In essence yes. Extraction of DNA in the laboratory involves using a detergent (cf washing up liquid) and salt to dissolve the cells, and alcohol to precipitate DNA. Soft fruit like strawberries and kiwi fruit can have their cells lysed with a detergent and high salt concentration releasing DNA. If you add alcohol so that it forms a boundary on top of the lysate, you can precipitate DNA by gently stiring the interface with a glass rod. DNA will then be spoolled out as a translucent fibre or mass. Other cells, like bacterial or fungal cells and indeed many other plant cells are not so easily lysed open, and other treatments (enzyme degradation of the cell wall or mechanical disruption) are needed for the DNA to be released.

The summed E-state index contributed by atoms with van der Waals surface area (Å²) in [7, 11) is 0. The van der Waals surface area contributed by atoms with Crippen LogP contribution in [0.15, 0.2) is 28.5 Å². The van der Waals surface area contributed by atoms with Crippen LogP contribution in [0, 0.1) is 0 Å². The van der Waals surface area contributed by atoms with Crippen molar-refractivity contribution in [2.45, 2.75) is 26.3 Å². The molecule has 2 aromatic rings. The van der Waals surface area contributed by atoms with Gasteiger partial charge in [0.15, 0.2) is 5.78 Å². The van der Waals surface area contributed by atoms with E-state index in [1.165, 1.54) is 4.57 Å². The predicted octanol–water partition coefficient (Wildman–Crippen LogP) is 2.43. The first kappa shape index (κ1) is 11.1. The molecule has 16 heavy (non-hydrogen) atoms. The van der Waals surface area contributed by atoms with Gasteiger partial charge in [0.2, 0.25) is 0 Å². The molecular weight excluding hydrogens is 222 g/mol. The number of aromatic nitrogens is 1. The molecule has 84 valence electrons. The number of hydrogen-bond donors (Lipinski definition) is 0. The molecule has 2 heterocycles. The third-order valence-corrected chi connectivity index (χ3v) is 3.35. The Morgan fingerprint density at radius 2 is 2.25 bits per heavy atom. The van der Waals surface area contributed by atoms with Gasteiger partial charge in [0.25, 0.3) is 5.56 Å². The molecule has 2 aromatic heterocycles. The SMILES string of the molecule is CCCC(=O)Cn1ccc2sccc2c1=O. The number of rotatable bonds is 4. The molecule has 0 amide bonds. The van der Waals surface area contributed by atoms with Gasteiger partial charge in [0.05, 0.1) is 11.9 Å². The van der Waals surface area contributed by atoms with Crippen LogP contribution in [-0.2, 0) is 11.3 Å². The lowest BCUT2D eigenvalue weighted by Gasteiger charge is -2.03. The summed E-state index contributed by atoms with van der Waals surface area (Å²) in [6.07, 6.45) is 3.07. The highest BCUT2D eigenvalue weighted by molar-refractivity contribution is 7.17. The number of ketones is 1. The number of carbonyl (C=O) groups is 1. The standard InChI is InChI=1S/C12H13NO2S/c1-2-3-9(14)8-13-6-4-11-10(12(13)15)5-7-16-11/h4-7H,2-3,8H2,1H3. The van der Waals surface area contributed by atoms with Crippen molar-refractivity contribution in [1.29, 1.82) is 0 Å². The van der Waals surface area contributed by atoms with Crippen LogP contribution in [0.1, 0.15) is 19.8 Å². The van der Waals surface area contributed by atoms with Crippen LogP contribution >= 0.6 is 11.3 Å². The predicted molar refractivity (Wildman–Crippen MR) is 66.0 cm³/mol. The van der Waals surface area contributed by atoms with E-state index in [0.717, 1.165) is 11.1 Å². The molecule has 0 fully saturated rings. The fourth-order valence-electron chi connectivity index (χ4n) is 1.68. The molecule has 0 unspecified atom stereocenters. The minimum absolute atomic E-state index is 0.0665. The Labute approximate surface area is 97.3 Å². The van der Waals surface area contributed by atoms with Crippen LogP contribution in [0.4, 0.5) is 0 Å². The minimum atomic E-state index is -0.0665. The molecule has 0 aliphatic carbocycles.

T. And Sharon, P.A. 1985. The biochemistry, molecular biology and molecular genetics of nucleic acid release from plant cells. The Plant Cell 8(12):. ] Extraction of DNA from plant cells There are essentially two techniques used for extracting DNA from plant cells; one is cell lasing and the other is polymerase chain reaction (PCR). Some other options are ligation and denaturing of the DNA molecules before processing it. There are several approaches for extracting DNA from plant cells and each of them has its own limitations. Cell lasing Cell lasing is the most common and commonly used type of DNA extraction from plant cell, including fruit follicles. It is performed with a small plastic pipette connected directly to the culture medium. The cell's lasing agent, commonly polyethylene glycol (PEG), or isopropyl alcohol is dissolved in a small amount of culture medium. The pipette then connects directly to the culture medium and is shaken to precipitate.